Many people liberated from the commute have experienced a void they can’t quite name. In it, all theaters of life collapse into one. There are no beginnings or endings. In a 2001 paper, two researchers at UC Davis attempted to divine the ideal commute time. They settled on 16 minutes. To be sure, this was a substantial shortening of the study participants’ actual commutes (which were half an hour, on average). But it was not zero. In fact, a few wished for a longer commute. Asked why, they ticked off their reasons—the feeling of control in one’s own car; the time to plan, to decompress, to make calls, to listen to audiobooks. Clearly, the researchers wrote, the commute had some “positive utility.”

Consider the morning drive in. While superficially a matter of on- and off-ramps, it also initiates a sequence in which the feelings and attitudes of home life are deactivated, replaced by thoughts of work. This takes time, and if it doesn’t happen, one role can contaminate the other—what researchers call “role spillover.” 

Naturally, he has come up with some rituals to replace the commute and mark the beginning and end of each day. The ideas he’s proposed to clients include lighting variations, warm-up stretches, cell phone-free walks, and, as he demonstrated to me over Zoom, shrouding your computer in a fine blue cloth when you log off, as if it, too, needs a good night’s sleep.

“Rituals are friction,” he told me. Like the commute, “they slow us down. They’re so antithetical to most of our life, which is all about efficiency and speed.”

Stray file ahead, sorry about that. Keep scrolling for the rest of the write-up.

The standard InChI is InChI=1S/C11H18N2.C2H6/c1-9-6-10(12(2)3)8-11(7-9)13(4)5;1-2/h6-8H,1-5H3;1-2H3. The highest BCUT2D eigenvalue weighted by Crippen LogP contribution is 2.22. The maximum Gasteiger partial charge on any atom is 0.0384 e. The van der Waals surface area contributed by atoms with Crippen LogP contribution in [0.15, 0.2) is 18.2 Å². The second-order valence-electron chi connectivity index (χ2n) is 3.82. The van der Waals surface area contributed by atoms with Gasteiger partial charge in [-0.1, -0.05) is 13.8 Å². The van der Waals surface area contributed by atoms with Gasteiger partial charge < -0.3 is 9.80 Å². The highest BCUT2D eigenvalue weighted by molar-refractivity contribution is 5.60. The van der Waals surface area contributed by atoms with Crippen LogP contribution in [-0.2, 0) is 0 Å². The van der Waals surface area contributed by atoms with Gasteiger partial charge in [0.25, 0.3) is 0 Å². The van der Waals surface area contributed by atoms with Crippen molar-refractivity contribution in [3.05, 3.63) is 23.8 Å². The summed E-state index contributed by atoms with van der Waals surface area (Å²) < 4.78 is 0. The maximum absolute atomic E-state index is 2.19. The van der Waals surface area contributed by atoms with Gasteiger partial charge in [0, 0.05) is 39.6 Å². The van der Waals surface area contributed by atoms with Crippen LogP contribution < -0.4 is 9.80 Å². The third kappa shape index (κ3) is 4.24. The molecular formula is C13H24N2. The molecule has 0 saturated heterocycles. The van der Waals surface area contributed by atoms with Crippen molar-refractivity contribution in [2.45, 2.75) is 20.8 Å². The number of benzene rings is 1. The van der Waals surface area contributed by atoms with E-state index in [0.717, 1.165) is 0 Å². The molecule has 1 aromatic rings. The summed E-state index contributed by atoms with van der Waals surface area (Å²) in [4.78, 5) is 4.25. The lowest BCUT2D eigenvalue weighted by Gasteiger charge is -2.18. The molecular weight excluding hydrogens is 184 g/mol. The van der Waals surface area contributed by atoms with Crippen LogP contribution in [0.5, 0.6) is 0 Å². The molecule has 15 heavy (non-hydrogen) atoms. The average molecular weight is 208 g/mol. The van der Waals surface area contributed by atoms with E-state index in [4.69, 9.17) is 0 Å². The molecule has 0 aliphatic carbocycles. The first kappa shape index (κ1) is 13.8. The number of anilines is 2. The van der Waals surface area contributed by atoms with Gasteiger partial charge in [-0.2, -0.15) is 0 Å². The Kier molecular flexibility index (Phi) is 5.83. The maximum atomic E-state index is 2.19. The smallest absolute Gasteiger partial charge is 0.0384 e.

4. Control your attention instead of controlling your time
Despite the fact that we all have 24 hours a day, we realized that the way we spent those hours resulted in dramatic differences in outcomes. Person A and Person B both experience the same duration of day, but Person A may be much healthier, much wealthier, and much happier at the end of that day than Person B.

With this realization, we figured out how to hack time. How to temporarily cheat the expiration date that we all have. And it can summed up this way: Control your attention instead of controlling your time.

Time follows laws that we have no say over. An hour will be an hour, no matter what. Attention, on the other hand, can be stretched and contracted upon will. We have agency over how we use it, and it gives us a godlike ability to shift our perception of time. An hour may feel like a minute, or it may feel like a day. It all depends on how we use the hour in question.